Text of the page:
What I'm saying in addition to those preliminary things is that every time we see something horrific, some horrible accident, our thoughts should be about the outrage of sin, not the injustice of God. These stories I've heard about people backing over their own children with their car. What would that mean? How would that feel--that bump, and you get out, and everything in you would scream. I knelt beside a man and put my arm around him about three weeks ago whose little girl was in the middle of Eleventh Avenue with a blue tarp over her. She had just walked across the road behind her dad. Hit. Got killed instantly right down the street from our house. And he just sat there staring at her. "I didn't mean to. I didn't mean to," he said.

So we've all tasted this. And when we see the horrific things that happen in the world, what should we feel?

I think instead of calling God into question, we should see them as evidences in our lives of the outrage of our sin and the horrific evil and repugnance of sin to a holy God. And God is displaying to us the outrage of our sin in the only way that we can see it, because we don't get upset about our sinning. We only get upset about the hurt. How many of you lose sleep--well, some of you are good saints and you do--over your own fallenness? Most of us get bent out of shape about things that hurt our bodies, but it's our sins that are the ultimate outrage.

So I think the kind of repugnance Dostoevsky is talking about is a display of how horrifically terrible our own sin is. And then Christ arrives, bears all that outrage, and by his own suffering undoes suffering. I want to summon people to Christ as the final solution to that problem.

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49 thoughts on “Answering Ivan Karamazov: How Should We Respond to Horrible Sin?”

  1. Piper’s statement as to the reason God allows such horrors:

    “to display the outrage of sin—the outrage of sin against the holy God.”

    though followed by a periphrastic explanation is typically, Piperistic. It is a very moralistic and “piestic” appeal but inadequate to the real cause and question which is exactly what his response begs, the real question.

    “Why the need to create humanity in this manner in the first place?”

    I understand, again, such a question typically follows with, “for God’s glory” etc…but that isn’t the answer to the question, why, it only begs another question:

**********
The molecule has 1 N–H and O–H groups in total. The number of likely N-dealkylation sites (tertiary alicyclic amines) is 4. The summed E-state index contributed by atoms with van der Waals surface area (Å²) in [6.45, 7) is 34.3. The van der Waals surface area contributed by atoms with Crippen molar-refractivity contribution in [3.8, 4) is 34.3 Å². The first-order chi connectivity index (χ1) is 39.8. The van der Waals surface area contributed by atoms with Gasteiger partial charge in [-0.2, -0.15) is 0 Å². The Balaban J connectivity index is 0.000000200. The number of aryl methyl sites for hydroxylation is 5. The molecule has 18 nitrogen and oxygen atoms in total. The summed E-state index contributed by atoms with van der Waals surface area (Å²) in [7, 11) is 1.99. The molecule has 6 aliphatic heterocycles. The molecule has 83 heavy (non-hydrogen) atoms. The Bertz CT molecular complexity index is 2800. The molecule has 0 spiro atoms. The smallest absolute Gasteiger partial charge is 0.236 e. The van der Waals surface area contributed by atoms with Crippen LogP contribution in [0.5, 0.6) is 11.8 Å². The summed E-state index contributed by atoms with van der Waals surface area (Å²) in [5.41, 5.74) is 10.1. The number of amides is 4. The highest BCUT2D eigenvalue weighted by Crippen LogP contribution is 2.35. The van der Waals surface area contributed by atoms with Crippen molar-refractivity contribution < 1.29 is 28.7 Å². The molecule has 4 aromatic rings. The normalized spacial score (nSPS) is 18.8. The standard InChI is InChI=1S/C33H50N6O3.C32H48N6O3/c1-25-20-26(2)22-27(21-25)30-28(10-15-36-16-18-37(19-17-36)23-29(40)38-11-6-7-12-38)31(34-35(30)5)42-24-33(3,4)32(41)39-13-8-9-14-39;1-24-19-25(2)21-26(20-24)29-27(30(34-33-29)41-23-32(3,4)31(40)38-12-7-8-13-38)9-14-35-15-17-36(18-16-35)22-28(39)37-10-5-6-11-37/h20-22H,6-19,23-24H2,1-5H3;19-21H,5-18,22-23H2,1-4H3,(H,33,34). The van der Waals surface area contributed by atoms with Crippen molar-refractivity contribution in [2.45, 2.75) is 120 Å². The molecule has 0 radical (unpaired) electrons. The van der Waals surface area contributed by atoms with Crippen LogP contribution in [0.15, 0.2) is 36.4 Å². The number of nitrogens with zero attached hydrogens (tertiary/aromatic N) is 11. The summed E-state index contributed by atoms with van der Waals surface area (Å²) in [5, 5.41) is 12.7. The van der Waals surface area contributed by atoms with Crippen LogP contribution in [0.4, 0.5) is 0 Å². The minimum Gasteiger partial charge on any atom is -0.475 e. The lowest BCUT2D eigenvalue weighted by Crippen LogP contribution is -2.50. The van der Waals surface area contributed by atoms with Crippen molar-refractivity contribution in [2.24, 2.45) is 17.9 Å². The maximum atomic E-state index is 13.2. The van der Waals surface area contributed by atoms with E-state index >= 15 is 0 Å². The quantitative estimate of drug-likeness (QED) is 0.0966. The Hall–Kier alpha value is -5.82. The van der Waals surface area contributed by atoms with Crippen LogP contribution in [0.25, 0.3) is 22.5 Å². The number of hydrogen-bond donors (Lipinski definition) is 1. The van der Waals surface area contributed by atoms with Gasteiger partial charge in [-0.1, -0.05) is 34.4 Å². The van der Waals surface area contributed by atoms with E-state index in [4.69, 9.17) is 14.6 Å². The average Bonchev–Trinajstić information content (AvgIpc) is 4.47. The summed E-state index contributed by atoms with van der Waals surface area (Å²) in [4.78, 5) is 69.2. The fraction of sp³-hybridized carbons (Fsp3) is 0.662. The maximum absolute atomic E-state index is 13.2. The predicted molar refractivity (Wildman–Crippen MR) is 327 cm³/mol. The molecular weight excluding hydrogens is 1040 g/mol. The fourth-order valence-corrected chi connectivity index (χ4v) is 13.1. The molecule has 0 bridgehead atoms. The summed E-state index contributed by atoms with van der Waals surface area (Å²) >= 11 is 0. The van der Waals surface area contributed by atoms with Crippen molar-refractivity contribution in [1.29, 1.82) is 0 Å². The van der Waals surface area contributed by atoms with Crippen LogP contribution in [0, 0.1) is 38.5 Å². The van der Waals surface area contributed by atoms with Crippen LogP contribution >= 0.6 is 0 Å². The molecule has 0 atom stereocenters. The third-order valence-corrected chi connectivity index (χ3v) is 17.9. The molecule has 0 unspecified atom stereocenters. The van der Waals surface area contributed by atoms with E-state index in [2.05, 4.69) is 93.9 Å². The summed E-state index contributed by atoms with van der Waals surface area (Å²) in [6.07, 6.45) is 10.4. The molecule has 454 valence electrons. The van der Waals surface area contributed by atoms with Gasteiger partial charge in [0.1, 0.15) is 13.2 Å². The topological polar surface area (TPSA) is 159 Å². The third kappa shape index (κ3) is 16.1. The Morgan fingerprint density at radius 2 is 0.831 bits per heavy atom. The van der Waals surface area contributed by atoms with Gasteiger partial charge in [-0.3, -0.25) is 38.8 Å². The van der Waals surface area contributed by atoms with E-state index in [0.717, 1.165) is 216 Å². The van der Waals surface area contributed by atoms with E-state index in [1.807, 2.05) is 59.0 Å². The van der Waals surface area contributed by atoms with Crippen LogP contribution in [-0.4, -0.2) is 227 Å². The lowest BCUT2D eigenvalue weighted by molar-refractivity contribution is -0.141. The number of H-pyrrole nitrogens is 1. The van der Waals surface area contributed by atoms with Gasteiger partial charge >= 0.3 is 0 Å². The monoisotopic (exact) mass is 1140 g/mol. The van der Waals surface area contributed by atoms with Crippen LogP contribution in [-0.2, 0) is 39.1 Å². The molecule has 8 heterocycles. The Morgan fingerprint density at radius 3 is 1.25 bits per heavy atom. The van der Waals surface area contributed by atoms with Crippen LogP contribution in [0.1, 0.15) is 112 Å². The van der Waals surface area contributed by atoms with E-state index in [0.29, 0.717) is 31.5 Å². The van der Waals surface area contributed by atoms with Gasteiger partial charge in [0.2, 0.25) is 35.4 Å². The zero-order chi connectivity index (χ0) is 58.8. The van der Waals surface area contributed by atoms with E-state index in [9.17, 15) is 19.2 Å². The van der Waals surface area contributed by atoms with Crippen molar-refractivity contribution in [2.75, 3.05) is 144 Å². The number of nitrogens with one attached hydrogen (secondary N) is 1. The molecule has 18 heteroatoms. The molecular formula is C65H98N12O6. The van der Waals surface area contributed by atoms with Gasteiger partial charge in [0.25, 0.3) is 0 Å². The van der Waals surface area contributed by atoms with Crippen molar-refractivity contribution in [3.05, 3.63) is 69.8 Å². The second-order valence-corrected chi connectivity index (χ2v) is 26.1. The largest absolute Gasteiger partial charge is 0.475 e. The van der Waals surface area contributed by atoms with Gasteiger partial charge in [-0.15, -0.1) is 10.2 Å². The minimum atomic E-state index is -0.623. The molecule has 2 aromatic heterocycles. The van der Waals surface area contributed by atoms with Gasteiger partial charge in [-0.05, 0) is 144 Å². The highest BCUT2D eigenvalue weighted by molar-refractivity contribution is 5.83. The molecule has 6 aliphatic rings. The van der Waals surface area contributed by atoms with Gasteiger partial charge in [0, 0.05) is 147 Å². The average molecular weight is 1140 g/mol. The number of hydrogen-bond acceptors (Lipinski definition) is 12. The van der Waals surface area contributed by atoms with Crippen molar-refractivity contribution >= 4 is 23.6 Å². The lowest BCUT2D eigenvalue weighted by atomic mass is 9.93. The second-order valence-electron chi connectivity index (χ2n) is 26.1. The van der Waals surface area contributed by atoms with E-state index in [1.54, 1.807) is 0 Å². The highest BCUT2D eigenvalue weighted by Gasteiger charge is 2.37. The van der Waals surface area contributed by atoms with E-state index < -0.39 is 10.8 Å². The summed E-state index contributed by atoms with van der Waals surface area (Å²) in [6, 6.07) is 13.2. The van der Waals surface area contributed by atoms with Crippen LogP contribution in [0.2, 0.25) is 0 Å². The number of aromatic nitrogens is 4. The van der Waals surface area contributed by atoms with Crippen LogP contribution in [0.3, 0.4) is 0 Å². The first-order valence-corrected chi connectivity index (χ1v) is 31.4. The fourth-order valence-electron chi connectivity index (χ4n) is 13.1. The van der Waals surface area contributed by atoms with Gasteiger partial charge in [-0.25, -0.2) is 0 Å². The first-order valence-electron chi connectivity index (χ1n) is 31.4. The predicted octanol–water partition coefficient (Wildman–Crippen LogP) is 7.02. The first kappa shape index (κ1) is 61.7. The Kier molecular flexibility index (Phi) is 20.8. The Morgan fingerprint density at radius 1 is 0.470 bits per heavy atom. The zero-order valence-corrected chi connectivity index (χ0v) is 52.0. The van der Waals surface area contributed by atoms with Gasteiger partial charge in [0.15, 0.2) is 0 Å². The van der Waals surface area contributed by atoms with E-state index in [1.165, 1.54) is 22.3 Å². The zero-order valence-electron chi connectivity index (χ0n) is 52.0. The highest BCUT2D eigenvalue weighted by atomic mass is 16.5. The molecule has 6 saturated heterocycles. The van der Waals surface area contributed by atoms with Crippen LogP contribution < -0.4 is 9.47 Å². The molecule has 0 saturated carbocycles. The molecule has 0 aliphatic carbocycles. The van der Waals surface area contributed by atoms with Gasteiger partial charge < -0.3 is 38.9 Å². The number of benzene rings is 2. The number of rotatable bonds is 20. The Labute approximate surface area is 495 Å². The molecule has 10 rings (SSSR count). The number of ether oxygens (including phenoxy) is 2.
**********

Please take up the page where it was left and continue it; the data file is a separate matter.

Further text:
“Why does God’s glory require this kind of special creation and suffering, was it not sufficient all unto its eternal and divine self?”

    This is a question that many theologians, though sincere, are unable to approach because their theological inquiry and considerations are too limited. A suggestion to those interested in a neglected Reformed source on the answer to the relevant line of questioning about suffering and humanity’s purpose: Donald Grey Barnhouse, The Invisible War.

    1. CG says:

      ^ A concise answer I’ve come across (in response to Alex) is that if God never created this world, only part of his character would be displayed. But his mercy, patience, forgiveness, justice, etc (all worthy of praise) being unexercised, would go unglorified. Since it’s unacceptable that those holy traits go unglorified, yes, God’s glory required this special creation and the fall.

      1. Displayed to whom and for what which brings us back to the question of the cause of this necessity and my pointing to Barnhouse’s neglected work on the matter. Thanks for the response CG.

        1. CG says:

          I have to be honest, I’m not sure my reading list (or my budget) has room for another book… care to summarize Barnhouse’s position?

          1. I believe a comment section is not adequate. Maybe in time you will get an opportunity to get a hold of it. My apologies.

  2. Robert says:

    Hello Justin,

    I am a big fan of Dostoevsky and so hearing that you cited him and used one of his statements so that you could talk about the problem of evil got my attention.

    Unfortunately, you present something that is seriously misleading. At least coming from a calvinist such as yourself (or Piper whom you quote).

    You and Piper both believe that God ordained every event that takes place in history, which means that God **preplanned** every event.